Stephen King pointed out this plot hole in his book, Danse Macabre. In the classic Mary Shelley novel, Doctor Frankenstein creates his iconic zombified man monster (called Adam for you trivia buffs). Then, he creates a woman for lonely Frankenstein. However, soon after creating the Frankenhooker, Doctor Frankenstein realizes that his creations could reproduce to create a monster-filled world. So, he destroys the female monster, which doesn’t help Adam’s already-delicate psyche.

    Notable errors with this plot point are numerous, including:

    – A reanimated, stitched-together corpse would not have a functioning reproductive system

    – Doctor Frankenstein could have simply rendered the female monster sterile

    – Even if they could reproduce, the offspring of the children would not inherit their stitched-together, monstrous characteristics, and would probably be normal children

    – Doctor Frankenstein could have thought of this “problem” long before going to all the effort of creating a female

    – The Transylvanian medical board needs to revoke his license, already.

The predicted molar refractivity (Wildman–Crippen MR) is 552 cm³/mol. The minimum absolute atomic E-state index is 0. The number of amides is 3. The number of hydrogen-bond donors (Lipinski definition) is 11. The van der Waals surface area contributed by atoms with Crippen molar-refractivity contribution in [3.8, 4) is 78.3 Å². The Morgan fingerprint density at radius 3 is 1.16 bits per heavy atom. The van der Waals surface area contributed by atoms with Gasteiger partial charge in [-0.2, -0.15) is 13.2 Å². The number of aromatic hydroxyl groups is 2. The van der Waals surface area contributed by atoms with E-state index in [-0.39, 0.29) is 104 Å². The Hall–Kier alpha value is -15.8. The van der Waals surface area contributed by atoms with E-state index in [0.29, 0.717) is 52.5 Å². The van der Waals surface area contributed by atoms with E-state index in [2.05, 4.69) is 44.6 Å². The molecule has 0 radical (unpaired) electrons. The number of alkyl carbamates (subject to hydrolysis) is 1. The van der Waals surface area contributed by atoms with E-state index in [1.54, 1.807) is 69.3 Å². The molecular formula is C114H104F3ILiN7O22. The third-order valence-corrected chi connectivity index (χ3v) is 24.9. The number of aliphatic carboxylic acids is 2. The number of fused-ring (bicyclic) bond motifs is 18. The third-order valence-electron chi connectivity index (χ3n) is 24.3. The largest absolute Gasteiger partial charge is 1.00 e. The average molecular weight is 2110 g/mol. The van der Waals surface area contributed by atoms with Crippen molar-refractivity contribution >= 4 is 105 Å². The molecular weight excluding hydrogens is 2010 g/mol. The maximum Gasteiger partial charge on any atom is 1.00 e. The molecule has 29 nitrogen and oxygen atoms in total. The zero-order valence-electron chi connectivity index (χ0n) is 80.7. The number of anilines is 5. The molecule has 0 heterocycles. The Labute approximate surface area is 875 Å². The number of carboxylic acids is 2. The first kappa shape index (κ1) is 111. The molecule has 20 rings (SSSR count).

6. Harry Potter and the Half-Blood Prince

    Harry Potter is the best-selling book series, ever, and delayed the maturation of millions of grown adults by ten years. It’s too bad J.K. Rowling can’t send some of her billions back through a time machine to hire a better editor, as there are many silly inaccuracies. Perhaps the most hilarious is when characters Ron and Lavender are described as being in a “prominent corner” of the Common room, which had up until that point been described as a circular room. Maybe Hogwarts should stop spending so many millions on wizard defense classes, and start teaching some basic geometry.